Optical heat pump patch technology to achieve efficient directional delivery of macromolecules in cells

In recent years, researchers have often passed foreign macromolecules such as sugars, proteins, and genes to cells and tissues for cell and gene therapy. At present, a variety of different intracellular macromolecule delivery strategies have been developed, including chemical methods (such as liposomes, polycations, etc.) and physical and mechanical methods (such as electroporation, photoporation, nanoneedles, etc.). However, there is still a lack of a universal macromolecule delivery strategy that is efficient, non-destructive, and suitable for in vivo/in vivo.

The photothermal method has the advantages of high throughput, wide applicability, non-destructive and remote operation. However, photothermal methods are difficult to achieve directed transport of foreign molecules, which limits intracellular delivery efficiency. Although there has been a hot discussion of attempts to achieve directional transport of exogenous molecules through artificial extrusion, the efficiency of photothermal-mediated intracellular transport is still limited by differences in operation time. Therefore, directed transport of exogenous molecules by laser becomes key to designing universal intracellular delivery strategies in vivo/in vitro.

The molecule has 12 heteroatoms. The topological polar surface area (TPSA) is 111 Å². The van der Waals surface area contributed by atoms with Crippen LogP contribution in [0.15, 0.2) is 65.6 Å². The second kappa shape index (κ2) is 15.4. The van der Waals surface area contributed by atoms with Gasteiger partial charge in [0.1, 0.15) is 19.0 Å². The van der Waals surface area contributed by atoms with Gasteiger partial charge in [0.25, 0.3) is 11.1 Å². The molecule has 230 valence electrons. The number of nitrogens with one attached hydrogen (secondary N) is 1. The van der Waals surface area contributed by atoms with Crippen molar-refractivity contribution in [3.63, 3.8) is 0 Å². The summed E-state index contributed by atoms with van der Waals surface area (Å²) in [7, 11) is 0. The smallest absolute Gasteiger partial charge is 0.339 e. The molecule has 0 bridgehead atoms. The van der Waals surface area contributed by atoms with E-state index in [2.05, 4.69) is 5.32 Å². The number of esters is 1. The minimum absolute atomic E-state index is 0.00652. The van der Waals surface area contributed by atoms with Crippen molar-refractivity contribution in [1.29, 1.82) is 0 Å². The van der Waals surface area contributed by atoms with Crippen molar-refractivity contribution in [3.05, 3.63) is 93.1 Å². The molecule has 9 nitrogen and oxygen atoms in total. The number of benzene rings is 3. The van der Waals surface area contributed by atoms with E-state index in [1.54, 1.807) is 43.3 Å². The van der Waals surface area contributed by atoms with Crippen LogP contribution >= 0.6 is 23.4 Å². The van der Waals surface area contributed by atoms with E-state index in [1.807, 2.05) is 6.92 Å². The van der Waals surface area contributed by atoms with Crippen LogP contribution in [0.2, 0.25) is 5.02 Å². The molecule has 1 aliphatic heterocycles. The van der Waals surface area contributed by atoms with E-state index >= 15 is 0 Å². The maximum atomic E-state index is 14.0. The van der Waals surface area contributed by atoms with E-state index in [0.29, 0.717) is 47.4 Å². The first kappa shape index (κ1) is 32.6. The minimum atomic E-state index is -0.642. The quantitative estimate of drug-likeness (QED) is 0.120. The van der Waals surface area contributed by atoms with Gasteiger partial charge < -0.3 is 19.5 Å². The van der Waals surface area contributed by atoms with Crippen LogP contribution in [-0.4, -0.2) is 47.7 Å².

Recently, Professor Chen Hong of the School of Chemistry, Chemical Engineering and Materials Science of Soochow University and Dr. Wang Lei of Jiangsu Baisaifei Company collaborated to develop a new technology called photoheat pump (PTP) patch for efficient and non-destructive delivery of therapeutic macromolecules to target cells and tissues, suitable for in vitro and in vivo applications. The research was published in Advanced Materials.

Schematic diagram of the principle of directed delivery of macromolecules in cells, realized by photoheat pump (PTP) patch

Researchers pointed out that PTP patches provide new possibilities for the treatment of subcutaneous hair follicles, blood vessels, nerves and subcutaneous tumors. In addition, they demonstrated the potential application of PTP patches in transducing immune checkpoint blockade therapy drugs, providing a broad platform for the treatment of skin diseases. (Source: Zhang Qingdan, China Science News)

Related paper information:

Source link

Related Articles

Leave a Reply

Your email address will not be published. Required fields are marked *

Back to top button